He stared at the device as he put on his plastic gloves and proceeded to clean his hands and arms. He finished prep’ and moved toward it, not once allowing his eyes to wander; he had never seen anything like it before and he wondered what it could do.
Part of him thought it was a hoax – some kind of joke. Really? he thought to himself, A green crystal clock from space? Even just thinking it, he knew it sounded ludicrous.
They said they found it floating just outside the Milky Way. He figured otherwise. He wasn’t an easy man to convince; a man of science, a man of proof.
He picked it up in his glove-clad hands and turned it over inspectingly. He noticed it was seamless and without screws, bolts, tabs, or adhesives; it was simply a solid, single chunk of crystal that somehow remained in perfect sync with solar time.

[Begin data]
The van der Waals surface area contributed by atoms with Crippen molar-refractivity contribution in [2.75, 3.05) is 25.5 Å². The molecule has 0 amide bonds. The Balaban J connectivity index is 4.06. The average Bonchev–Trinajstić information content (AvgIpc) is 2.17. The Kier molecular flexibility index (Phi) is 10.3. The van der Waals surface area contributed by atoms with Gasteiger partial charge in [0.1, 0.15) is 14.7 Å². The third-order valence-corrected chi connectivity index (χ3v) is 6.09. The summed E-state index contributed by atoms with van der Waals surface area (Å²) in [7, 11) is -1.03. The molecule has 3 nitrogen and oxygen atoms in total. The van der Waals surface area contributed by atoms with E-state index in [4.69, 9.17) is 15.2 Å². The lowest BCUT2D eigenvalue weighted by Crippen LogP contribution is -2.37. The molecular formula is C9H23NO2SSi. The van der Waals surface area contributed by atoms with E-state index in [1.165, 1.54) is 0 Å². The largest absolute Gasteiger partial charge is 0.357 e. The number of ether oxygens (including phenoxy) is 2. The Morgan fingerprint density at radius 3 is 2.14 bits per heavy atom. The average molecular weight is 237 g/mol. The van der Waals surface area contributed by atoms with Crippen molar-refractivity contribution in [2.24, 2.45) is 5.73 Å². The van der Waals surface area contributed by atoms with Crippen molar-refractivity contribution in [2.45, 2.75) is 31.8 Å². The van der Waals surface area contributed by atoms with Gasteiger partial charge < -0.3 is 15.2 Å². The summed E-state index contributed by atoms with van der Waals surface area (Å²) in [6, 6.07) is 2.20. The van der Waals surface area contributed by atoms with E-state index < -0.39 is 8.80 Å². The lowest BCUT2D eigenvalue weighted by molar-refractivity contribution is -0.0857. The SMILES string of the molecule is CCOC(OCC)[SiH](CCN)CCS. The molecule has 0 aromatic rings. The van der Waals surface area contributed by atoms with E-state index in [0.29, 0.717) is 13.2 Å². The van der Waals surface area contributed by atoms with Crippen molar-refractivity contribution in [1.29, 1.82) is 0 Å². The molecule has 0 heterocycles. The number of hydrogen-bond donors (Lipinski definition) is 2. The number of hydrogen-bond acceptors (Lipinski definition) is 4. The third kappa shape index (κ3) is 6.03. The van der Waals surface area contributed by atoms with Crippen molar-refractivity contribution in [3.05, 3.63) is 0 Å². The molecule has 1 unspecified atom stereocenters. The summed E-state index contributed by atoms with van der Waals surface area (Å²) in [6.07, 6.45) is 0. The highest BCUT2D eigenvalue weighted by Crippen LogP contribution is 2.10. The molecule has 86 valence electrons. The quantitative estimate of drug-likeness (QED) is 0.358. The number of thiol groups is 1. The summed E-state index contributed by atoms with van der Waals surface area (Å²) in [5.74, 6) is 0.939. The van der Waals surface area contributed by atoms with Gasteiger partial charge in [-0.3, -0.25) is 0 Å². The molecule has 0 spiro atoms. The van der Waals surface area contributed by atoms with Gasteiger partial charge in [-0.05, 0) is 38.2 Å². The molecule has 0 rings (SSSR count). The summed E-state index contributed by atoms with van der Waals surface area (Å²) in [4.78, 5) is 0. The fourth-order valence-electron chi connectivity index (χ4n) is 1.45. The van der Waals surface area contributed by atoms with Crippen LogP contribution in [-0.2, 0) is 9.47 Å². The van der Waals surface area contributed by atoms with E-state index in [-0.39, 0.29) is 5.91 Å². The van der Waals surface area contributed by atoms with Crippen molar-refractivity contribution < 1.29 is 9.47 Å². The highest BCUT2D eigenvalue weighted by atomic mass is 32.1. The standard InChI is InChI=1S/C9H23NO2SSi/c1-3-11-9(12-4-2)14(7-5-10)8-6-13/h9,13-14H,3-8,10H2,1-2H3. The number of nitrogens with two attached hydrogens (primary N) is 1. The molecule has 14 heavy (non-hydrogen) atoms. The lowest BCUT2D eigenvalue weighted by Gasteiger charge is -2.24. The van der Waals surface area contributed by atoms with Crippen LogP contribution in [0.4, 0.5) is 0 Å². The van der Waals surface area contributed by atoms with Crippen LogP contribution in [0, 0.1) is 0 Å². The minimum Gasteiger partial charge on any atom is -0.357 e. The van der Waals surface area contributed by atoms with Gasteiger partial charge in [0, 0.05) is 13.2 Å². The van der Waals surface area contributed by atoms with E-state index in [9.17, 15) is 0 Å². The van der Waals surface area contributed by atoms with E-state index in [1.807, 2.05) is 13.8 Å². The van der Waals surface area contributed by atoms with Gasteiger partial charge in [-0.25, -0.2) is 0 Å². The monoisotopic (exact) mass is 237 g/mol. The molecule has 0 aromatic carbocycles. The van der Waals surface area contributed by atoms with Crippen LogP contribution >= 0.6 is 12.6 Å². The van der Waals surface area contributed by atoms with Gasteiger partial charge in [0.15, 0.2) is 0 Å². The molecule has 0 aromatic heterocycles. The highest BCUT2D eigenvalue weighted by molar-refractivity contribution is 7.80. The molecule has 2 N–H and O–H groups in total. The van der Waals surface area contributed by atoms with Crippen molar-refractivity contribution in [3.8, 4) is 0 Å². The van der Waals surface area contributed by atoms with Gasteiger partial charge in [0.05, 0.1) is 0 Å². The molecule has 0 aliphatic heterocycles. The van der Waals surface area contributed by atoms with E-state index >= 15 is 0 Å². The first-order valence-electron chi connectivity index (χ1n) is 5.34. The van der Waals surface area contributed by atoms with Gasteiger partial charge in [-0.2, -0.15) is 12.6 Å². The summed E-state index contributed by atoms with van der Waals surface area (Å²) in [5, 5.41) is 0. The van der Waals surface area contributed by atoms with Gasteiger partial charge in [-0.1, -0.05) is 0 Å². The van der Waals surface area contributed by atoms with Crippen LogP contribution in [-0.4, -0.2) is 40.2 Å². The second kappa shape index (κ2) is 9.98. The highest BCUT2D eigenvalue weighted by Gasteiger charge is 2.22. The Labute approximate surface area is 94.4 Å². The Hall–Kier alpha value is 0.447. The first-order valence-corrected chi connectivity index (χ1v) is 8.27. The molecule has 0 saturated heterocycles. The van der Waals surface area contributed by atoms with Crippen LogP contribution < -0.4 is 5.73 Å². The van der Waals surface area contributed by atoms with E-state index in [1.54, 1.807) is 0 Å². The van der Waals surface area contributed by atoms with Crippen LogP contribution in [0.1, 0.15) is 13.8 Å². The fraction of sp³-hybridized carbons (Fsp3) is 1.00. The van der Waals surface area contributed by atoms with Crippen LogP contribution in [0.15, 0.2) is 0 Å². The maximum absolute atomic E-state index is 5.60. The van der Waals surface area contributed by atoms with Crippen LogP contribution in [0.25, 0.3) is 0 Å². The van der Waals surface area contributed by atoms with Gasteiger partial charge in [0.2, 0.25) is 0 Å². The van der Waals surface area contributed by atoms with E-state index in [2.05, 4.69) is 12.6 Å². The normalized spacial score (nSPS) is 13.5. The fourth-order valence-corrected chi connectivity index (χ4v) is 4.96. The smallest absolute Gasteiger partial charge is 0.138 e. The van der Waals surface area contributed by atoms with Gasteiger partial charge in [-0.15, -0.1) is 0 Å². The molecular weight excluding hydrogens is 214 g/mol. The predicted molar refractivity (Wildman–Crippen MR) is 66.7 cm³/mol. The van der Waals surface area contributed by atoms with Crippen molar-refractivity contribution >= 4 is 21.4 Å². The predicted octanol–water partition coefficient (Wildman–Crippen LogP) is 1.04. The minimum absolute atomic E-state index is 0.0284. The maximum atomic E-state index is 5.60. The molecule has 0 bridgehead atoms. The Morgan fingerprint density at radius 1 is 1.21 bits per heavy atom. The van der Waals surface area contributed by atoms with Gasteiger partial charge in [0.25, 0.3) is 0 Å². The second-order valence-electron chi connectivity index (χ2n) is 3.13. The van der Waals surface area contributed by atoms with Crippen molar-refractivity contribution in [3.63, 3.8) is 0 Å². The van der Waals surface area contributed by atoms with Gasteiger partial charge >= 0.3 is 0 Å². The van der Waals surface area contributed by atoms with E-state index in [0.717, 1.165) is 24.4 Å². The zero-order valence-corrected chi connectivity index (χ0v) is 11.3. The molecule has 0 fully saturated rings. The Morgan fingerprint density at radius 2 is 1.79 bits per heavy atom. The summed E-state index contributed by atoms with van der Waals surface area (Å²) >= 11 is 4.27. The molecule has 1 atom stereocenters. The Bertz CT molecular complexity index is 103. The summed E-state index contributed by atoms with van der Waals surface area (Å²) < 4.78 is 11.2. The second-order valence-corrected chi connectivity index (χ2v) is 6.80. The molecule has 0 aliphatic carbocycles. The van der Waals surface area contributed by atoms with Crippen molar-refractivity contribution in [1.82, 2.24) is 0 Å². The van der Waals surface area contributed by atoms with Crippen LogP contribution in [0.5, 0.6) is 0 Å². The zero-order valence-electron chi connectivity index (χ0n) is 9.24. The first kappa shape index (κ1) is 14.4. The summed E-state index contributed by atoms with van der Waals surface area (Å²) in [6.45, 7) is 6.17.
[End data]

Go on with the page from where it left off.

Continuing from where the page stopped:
He set it back down on his workbench and watched the rays of light on its surface as they counted down in what he discovered to be “a form of trinary,” as he called it.
I wonder what happens when it hits zero? He asked himself.
It seemed a reasonable question, after all it was finally reaching the low hundreds. A couple of minutes, he figured.
He took out his pneumatic drill and attempted boring a whole in the rainbow-lit crystal, but instead, he ended up with a broken tip and a cut on his chin.
81, 80, 79…
He moved the device to his cutting table and lowered the plasma torch from above as the crystal’s face reached single digits.
9, 8, 4…
Did it just skip numbers? I could swear it just skipped whole numbers, he thought.
The hot, ionized gas from the plasma torch seemed to disappear upon contact with the crystal’s surface. It kept counting down.
With a loud POP! the room went dark.
Then the light returned.
He stared at the device as he put on his plastic gloves and proceeded to clean his hands and arms. He finished prep’ and moved toward it, not once allowing his eyes to wander; he had never seen anything like it. He wondered what it could do.